A person holds a hand-written sign that reads "I'm Not a Virus".
By Guest Contributor: Amy Zhou
This piece was originally published in The Wake Magazine.
I often wonder: will I ever be American enough for the country I was born and raised in? Will I ever be Minnesotan enough for the state that I grew up in? From Chinese exclusion to Japanese internment, has there ever been a time when Asian Americans weren’t a hair’s width away from being aliens? Our history has been manipulated and molded into something palatable that whiteness is comfortable with. We have been doled out slivers of humanity on the condition of our complicity. But anything — a war, a pandemic, a skit — can expose how dispensable we have always been to them.
Continue reading “Without Air For So Long: Asian American in the Age of Coronavirus”
I miss the bustling streets of Shanghai with their never-ending streams of pedestrians going to and from work. The smell of cigarettes and a slight hint of sewage, but also of the cong you bing frying on a nearby street cart. I miss the yell of Chinese and the concert of people moving, going, hustling, doing. The streets of Shanghai are where I’m from; my parents immigrated in 1990. I was born nine years later in Corpus Christi, Texas, a world away from the origins of my blood. I grew up grossed out by the Chinese food my mother made and embarrassed by my parent’s accents when we went out in public. So much of my life has been spent trying to assimilate myself into my whiter surroundings, rejecting all the yellow parts of me.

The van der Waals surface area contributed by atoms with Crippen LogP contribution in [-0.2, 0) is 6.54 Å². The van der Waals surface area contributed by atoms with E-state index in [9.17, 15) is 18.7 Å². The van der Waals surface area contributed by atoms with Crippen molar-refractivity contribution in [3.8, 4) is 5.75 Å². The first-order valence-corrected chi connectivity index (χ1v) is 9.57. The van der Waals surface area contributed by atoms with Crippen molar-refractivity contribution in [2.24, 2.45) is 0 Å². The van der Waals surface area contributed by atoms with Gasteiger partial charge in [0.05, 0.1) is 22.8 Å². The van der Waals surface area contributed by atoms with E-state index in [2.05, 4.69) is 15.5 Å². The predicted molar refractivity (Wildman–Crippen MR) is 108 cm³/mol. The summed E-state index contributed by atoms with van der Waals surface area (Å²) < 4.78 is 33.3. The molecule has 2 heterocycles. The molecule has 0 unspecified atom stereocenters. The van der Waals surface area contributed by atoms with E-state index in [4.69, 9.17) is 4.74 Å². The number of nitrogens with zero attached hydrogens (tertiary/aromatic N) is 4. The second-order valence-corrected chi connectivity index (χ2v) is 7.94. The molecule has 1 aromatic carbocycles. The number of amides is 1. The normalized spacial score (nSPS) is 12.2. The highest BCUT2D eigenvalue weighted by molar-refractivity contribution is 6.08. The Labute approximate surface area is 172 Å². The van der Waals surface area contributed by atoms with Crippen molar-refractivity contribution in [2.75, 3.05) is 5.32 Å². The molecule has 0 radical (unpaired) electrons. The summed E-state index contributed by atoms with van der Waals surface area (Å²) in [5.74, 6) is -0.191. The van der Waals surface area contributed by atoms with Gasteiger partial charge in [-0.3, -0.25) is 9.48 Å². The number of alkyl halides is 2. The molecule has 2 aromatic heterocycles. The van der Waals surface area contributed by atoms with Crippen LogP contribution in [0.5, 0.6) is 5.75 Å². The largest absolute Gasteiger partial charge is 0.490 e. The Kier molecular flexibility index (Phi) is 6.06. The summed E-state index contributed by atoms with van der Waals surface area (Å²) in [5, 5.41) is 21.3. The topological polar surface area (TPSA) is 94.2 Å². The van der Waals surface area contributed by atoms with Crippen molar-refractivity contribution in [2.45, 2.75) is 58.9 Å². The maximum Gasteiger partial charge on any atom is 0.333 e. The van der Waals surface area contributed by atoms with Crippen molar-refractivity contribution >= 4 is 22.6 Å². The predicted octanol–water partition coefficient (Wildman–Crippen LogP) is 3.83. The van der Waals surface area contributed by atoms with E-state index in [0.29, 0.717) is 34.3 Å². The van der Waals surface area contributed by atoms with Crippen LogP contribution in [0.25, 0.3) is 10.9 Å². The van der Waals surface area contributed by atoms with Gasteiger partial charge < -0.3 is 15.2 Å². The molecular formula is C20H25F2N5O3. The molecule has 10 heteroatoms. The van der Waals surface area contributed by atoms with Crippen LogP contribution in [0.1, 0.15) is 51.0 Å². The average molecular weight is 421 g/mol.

Democratic presidential candidate Andrew Yang at the Sept 12 Democratic primary debate in Texas Southern University in Houston, Texas. (Photo Credit: Win McNamee/Getty Images)
Earlier this week, the FBI released a report detailing the attempted hate crime murder of an Asian American family — including the brutal stabbing of a two-year-old and a six-year-old child — by a man who blamed his victims for the COVID-19 outbreak. The attack is part of an alarming nationwide surge in racist anti-Asian violence currently being documented both by the FBI and Asian American community activists, and ranging from incidents of racist harassment and slurs to violent physical assault.
Most Asian American progressives have spent the last few weeks working tirelessly to address the growing epidemic of anti-Asian racism. We have been working to document the attacks, amplify stories of victims and survivors, draw connections to Asian American history, and create resources to support the traumatized — all in an effort to raise awareness about the current anti-Asian racial climate, and to urge the country to not give in to dangerous, hateful racism.
Andrew Yang has a different take.* Implying that Asian American progressives have been overly “negative” in calling out racism, the former presidential candidate wrote a painfully insensitive op-ed yesterday in the Washington Post (paywall).
In it, Yang instead suggested that the current pattern of anti-Asian violence is how people are “wired”. But, says Yang, Asian Americans can prevent hate crimes against us by “embrac[ing] and show[ing] our American-ness in ways we never have before.” Barring that, Yang suggests Asian Americans rush to find a cure for the novel coronavirus so that “any racism would likely fade”.
Continue reading “Andrew Yang is Wrong: Respectability Politics Won’t Save Asian Americans from Racist Violence”